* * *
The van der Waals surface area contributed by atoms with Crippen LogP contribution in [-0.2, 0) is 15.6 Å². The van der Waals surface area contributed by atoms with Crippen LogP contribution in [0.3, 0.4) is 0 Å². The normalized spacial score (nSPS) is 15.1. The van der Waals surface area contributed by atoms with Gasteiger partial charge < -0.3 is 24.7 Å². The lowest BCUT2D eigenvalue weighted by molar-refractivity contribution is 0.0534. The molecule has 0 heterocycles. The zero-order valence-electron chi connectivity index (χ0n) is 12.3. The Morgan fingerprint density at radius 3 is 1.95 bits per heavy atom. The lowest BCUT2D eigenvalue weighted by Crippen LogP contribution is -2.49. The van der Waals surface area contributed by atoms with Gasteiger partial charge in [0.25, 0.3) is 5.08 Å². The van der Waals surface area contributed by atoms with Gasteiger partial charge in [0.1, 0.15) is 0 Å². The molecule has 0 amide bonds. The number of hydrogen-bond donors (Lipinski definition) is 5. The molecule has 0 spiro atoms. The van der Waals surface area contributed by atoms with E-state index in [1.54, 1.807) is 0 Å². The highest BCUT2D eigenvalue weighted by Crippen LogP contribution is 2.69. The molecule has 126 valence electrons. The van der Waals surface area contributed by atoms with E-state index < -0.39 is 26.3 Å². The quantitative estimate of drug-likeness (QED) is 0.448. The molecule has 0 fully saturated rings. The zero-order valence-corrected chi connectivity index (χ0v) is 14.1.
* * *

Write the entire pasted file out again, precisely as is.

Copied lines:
The van der Waals surface area contributed by atoms with Crippen LogP contribution in [-0.2, 0) is 15.6 Å². The van der Waals surface area contributed by atoms with Crippen LogP contribution in [0.3, 0.4) is 0 Å². The normalized spacial score (nSPS) is 15.1. The van der Waals surface area contributed by atoms with Gasteiger partial charge < -0.3 is 24.7 Å². The lowest BCUT2D eigenvalue weighted by molar-refractivity contribution is 0.0534. The molecule has 0 heterocycles. The zero-order valence-electron chi connectivity index (χ0n) is 12.3. The Morgan fingerprint density at radius 3 is 1.95 bits per heavy atom. The lowest BCUT2D eigenvalue weighted by Crippen LogP contribution is -2.49. The van der Waals surface area contributed by atoms with Gasteiger partial charge in [0.25, 0.3) is 5.08 Å². The van der Waals surface area contributed by atoms with Gasteiger partial charge in [0.1, 0.15) is 0 Å². The molecule has 0 amide bonds. The number of hydrogen-bond donors (Lipinski definition) is 5. The molecule has 0 spiro atoms. The van der Waals surface area contributed by atoms with E-state index in [1.54, 1.807) is 0 Å². The highest BCUT2D eigenvalue weighted by Crippen LogP contribution is 2.69. The molecule has 126 valence electrons. The van der Waals surface area contributed by atoms with E-state index < -0.39 is 26.3 Å². The quantitative estimate of drug-likeness (QED) is 0.448. The molecule has 0 fully saturated rings. The zero-order valence-corrected chi connectivity index (χ0v) is 14.1.